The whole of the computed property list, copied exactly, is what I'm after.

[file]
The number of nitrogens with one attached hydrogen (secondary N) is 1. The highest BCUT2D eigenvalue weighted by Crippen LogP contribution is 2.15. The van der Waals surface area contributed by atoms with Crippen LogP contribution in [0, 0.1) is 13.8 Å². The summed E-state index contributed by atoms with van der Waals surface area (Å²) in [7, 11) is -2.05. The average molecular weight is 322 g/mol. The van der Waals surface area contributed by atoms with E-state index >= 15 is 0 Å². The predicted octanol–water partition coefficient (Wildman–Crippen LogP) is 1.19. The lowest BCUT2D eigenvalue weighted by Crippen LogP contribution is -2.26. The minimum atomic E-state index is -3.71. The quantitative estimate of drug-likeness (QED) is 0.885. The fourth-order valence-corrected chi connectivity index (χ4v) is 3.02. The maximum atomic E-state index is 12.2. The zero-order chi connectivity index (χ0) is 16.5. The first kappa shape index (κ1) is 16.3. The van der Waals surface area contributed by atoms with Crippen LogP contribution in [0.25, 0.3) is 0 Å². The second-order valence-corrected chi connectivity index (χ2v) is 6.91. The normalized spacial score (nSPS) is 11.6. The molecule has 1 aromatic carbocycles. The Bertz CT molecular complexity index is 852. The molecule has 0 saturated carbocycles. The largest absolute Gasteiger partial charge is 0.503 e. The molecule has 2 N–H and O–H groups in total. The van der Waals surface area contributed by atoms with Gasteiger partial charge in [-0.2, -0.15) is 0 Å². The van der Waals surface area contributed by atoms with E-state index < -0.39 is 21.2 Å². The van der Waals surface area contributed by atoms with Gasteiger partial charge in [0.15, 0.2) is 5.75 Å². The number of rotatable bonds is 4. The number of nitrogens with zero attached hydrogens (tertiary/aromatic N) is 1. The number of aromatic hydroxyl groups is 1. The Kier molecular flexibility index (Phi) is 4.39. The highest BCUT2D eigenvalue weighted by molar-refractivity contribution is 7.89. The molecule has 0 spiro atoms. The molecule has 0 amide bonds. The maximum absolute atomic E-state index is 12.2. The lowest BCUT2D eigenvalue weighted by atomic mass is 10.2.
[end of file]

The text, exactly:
The number of nitrogens with one attached hydrogen (secondary N) is 1. The highest BCUT2D eigenvalue weighted by Crippen LogP contribution is 2.15. The van der Waals surface area contributed by atoms with Crippen LogP contribution in [0, 0.1) is 13.8 Å². The summed E-state index contributed by atoms with van der Waals surface area (Å²) in [7, 11) is -2.05. The average molecular weight is 322 g/mol. The van der Waals surface area contributed by atoms with E-state index >= 15 is 0 Å². The predicted octanol–water partition coefficient (Wildman–Crippen LogP) is 1.19. The lowest BCUT2D eigenvalue weighted by Crippen LogP contribution is -2.26. The minimum atomic E-state index is -3.71. The quantitative estimate of drug-likeness (QED) is 0.885. The fourth-order valence-corrected chi connectivity index (χ4v) is 3.02. The maximum atomic E-state index is 12.2. The zero-order chi connectivity index (χ0) is 16.5. The first kappa shape index (κ1) is 16.3. The van der Waals surface area contributed by atoms with Crippen LogP contribution in [0.25, 0.3) is 0 Å². The second-order valence-corrected chi connectivity index (χ2v) is 6.91. The normalized spacial score (nSPS) is 11.6. The molecule has 1 aromatic carbocycles. The Bertz CT molecular complexity index is 852. The molecule has 0 saturated carbocycles. The largest absolute Gasteiger partial charge is 0.503 e. The molecule has 2 N–H and O–H groups in total. The van der Waals surface area contributed by atoms with Gasteiger partial charge in [-0.2, -0.15) is 0 Å². The van der Waals surface area contributed by atoms with E-state index < -0.39 is 21.2 Å². The van der Waals surface area contributed by atoms with Gasteiger partial charge in [0.15, 0.2) is 5.75 Å². The number of rotatable bonds is 4. The number of nitrogens with zero attached hydrogens (tertiary/aromatic N) is 1. The number of aromatic hydroxyl groups is 1. The Kier molecular flexibility index (Phi) is 4.39. The highest BCUT2D eigenvalue weighted by molar-refractivity contribution is 7.89. The molecule has 0 spiro atoms. The molecule has 0 amide bonds. The maximum absolute atomic E-state index is 12.2. The lowest BCUT2D eigenvalue weighted by atomic mass is 10.2.